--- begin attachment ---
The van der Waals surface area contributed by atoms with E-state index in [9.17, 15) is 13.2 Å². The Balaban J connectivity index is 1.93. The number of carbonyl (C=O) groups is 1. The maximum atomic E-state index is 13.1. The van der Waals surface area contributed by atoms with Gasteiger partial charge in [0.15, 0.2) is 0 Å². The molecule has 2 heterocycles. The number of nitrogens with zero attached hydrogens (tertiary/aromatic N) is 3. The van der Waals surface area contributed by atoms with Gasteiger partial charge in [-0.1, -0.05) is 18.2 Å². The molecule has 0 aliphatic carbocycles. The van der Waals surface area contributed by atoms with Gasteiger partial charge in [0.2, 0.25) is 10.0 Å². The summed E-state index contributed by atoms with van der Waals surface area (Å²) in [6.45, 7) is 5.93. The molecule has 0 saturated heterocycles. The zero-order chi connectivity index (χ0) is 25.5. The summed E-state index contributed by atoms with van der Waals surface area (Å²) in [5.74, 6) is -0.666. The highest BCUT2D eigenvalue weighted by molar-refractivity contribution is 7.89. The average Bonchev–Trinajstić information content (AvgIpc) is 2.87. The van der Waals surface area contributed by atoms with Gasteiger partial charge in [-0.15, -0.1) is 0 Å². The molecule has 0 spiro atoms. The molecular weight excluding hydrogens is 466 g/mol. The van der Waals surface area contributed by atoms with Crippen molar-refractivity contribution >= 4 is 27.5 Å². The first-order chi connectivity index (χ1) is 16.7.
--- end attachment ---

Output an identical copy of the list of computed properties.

The van der Waals surface area contributed by atoms with E-state index in [9.17, 15) is 13.2 Å². The Balaban J connectivity index is 1.93. The number of carbonyl (C=O) groups is 1. The maximum atomic E-state index is 13.1. The van der Waals surface area contributed by atoms with Gasteiger partial charge in [0.15, 0.2) is 0 Å². The molecule has 2 heterocycles. The number of nitrogens with zero attached hydrogens (tertiary/aromatic N) is 3. The van der Waals surface area contributed by atoms with Gasteiger partial charge in [-0.1, -0.05) is 18.2 Å². The molecule has 0 aliphatic carbocycles. The van der Waals surface area contributed by atoms with Gasteiger partial charge in [0.2, 0.25) is 10.0 Å². The summed E-state index contributed by atoms with van der Waals surface area (Å²) in [6.45, 7) is 5.93. The molecule has 0 saturated heterocycles. The zero-order chi connectivity index (χ0) is 25.5. The summed E-state index contributed by atoms with van der Waals surface area (Å²) in [5.74, 6) is -0.666. The highest BCUT2D eigenvalue weighted by molar-refractivity contribution is 7.89. The average Bonchev–Trinajstić information content (AvgIpc) is 2.87. The van der Waals surface area contributed by atoms with Gasteiger partial charge in [-0.15, -0.1) is 0 Å². The molecule has 0 spiro atoms. The molecular weight excluding hydrogens is 466 g/mol. The van der Waals surface area contributed by atoms with Crippen molar-refractivity contribution >= 4 is 27.5 Å². The first-order chi connectivity index (χ1) is 16.7.